What is the educational philosophy underlying the curriculum plan? It should provide a comprehensive, balanced approach to learning, supporting all age groups in life-long learning. New concepts should build on previously-learned material while challenging the pupil to learn new concepts. Materials should be attractive and inviting, and compare favorably with other learning aids the pupil is accustomed to using in the school setting.


Good curriculum should be Developmentally Appropriate:
Curriculum for a specific age group should consider the reading skills and other developmental attributes of the learners. Lessons for younger children should avoid symbolism and abstract concepts because they are still concrete thinkers; their minds are not yet capable of abstract thought.


Good curriculum should be Considerate of Learner Diversity:
Curriculum should support a variety of approaches to learning through activities that actively involve the pupil, such as drama, story-telling, art, music, maps and pictures, games, etc. The pupils in any class bring a diverse set of backgrounds, abilities, learning styles, personalities, and personal preferences, all of which affect how that individual pupil will learn best. In addition, studies have shown that exposure to a variety of learning approaches results in significantly better appropriation and retention of concepts and attitudes.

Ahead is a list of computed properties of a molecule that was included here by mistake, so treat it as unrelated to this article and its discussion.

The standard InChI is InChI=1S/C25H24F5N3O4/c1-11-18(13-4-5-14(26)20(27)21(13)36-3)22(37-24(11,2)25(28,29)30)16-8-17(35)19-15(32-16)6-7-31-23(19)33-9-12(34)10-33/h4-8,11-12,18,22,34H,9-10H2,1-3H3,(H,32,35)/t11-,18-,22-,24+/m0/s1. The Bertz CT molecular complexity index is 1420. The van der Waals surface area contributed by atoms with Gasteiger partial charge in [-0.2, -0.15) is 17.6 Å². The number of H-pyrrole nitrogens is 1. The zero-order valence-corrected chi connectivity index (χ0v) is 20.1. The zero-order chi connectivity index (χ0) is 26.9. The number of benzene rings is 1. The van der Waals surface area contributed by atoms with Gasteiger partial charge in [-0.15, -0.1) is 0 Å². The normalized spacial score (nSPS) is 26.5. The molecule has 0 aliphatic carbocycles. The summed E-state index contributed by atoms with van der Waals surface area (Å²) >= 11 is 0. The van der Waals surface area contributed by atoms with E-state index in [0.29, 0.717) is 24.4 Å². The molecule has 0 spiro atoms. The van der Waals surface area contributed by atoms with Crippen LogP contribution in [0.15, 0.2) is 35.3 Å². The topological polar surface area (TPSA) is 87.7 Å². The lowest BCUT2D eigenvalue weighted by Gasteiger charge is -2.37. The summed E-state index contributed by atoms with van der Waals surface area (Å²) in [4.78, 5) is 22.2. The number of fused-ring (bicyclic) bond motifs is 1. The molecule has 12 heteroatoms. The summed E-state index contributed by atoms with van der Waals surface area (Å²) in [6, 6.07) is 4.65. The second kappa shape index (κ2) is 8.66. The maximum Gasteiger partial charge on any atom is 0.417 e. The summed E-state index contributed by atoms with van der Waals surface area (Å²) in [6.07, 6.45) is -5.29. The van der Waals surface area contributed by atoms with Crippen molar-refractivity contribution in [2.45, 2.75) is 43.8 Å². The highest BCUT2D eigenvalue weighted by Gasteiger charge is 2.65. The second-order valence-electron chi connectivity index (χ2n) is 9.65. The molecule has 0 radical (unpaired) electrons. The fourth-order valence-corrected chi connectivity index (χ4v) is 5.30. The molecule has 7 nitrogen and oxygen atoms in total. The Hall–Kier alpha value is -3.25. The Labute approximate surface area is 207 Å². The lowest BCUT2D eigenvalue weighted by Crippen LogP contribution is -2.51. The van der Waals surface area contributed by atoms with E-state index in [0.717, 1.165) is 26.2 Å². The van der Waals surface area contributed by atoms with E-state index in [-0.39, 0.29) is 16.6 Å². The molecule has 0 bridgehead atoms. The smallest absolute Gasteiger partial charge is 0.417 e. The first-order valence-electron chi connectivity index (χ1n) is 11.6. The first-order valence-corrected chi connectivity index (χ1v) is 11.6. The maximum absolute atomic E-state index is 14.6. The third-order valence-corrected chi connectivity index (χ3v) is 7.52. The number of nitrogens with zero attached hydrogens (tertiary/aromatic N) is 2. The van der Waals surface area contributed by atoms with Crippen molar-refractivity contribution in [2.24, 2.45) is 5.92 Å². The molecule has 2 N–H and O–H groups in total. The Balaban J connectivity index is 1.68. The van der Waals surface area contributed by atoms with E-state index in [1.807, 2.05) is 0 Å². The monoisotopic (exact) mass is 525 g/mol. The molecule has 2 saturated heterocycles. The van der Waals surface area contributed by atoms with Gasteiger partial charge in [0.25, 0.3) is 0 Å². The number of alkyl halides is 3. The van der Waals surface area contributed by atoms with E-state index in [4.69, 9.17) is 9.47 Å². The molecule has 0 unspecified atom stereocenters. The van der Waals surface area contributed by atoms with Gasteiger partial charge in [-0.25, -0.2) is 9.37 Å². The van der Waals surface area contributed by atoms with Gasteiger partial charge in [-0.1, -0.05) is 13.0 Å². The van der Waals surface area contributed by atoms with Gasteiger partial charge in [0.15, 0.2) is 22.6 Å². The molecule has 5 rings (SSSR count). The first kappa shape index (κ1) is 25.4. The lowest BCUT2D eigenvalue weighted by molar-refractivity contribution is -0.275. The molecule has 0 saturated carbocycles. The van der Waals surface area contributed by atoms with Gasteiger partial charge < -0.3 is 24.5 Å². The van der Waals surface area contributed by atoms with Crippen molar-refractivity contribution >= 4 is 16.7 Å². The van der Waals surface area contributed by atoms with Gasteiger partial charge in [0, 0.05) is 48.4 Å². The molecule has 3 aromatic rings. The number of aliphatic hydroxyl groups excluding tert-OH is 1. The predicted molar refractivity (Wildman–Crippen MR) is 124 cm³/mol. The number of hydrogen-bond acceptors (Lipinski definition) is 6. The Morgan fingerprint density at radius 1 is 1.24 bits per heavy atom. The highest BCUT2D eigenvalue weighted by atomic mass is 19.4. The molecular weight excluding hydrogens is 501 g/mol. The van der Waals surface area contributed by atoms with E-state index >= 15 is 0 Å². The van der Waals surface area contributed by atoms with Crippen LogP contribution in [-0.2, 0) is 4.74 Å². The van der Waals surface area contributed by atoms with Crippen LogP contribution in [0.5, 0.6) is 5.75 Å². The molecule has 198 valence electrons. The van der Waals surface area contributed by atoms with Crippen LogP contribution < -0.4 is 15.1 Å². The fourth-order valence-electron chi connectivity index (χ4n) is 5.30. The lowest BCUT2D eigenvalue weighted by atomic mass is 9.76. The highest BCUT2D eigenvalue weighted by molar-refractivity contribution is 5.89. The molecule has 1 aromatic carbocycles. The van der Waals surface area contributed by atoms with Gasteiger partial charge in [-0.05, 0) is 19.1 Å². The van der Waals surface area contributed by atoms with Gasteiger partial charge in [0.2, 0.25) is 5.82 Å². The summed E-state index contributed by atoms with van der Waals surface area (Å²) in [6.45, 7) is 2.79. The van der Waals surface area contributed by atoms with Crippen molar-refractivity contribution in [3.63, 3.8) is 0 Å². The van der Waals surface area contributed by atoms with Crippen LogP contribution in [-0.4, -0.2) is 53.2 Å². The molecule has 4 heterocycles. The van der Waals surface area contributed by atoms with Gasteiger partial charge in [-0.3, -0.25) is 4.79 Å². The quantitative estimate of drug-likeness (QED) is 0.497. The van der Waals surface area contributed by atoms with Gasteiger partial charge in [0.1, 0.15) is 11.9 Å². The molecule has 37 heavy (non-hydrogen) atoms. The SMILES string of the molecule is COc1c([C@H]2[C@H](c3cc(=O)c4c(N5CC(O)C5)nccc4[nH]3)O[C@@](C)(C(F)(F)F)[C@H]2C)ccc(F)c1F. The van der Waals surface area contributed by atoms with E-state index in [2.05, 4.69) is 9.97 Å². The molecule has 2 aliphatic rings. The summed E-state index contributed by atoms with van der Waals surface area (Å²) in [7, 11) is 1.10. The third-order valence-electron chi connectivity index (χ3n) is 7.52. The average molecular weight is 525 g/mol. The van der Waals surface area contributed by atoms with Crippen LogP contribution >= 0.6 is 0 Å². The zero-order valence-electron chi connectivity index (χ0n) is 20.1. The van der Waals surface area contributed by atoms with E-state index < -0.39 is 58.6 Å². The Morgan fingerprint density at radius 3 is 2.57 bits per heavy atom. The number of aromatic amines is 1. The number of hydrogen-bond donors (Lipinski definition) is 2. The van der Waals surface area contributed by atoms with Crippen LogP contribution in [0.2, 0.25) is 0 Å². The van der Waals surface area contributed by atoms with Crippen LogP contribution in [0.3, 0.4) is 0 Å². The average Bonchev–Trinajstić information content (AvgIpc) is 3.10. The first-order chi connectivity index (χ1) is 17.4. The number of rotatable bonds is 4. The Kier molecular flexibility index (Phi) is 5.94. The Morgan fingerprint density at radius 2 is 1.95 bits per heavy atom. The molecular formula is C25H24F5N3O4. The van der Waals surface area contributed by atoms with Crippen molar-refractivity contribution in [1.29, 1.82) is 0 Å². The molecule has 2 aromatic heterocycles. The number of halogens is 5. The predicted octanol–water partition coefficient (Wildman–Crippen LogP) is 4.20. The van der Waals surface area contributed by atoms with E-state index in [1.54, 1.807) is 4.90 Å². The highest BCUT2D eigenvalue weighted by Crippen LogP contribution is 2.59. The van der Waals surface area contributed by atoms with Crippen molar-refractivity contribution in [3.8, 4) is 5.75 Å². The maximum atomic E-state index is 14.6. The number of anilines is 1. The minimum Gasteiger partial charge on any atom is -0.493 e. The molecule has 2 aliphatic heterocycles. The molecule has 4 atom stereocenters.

Consider also curriculum support for children with special needs. Typically material for younger children can be adapted for those with learning disabilities. Availability of supplemental materials for hearing- or visually-impaired children is another consideration. Look for curriculum guidance and suggestions in this area.